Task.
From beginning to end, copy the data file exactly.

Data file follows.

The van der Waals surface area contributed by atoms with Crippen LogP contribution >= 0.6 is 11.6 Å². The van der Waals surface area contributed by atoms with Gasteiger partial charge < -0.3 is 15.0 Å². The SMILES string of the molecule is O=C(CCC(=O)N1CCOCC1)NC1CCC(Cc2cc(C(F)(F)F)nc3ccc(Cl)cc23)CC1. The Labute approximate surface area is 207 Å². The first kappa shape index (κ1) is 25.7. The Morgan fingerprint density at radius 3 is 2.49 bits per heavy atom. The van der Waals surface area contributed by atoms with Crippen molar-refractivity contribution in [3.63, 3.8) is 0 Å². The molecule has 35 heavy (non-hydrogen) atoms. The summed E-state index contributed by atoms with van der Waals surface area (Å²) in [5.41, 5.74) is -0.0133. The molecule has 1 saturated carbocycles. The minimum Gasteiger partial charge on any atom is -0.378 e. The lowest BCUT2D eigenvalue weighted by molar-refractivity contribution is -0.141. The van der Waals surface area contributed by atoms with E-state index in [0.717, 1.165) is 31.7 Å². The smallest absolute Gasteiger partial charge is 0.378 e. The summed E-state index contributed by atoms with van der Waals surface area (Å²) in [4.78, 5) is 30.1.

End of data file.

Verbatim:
The van der Waals surface area contributed by atoms with Crippen LogP contribution >= 0.6 is 11.6 Å². The van der Waals surface area contributed by atoms with Gasteiger partial charge < -0.3 is 15.0 Å². The SMILES string of the molecule is O=C(CCC(=O)N1CCOCC1)NC1CCC(Cc2cc(C(F)(F)F)nc3ccc(Cl)cc23)CC1. The Labute approximate surface area is 207 Å². The first kappa shape index (κ1) is 25.7. The Morgan fingerprint density at radius 3 is 2.49 bits per heavy atom. The van der Waals surface area contributed by atoms with Crippen molar-refractivity contribution in [3.63, 3.8) is 0 Å². The molecule has 35 heavy (non-hydrogen) atoms. The summed E-state index contributed by atoms with van der Waals surface area (Å²) in [5.41, 5.74) is -0.0133. The molecule has 1 saturated carbocycles. The minimum Gasteiger partial charge on any atom is -0.378 e. The lowest BCUT2D eigenvalue weighted by molar-refractivity contribution is -0.141. The van der Waals surface area contributed by atoms with E-state index in [0.717, 1.165) is 31.7 Å². The smallest absolute Gasteiger partial charge is 0.378 e. The summed E-state index contributed by atoms with van der Waals surface area (Å²) in [4.78, 5) is 30.1.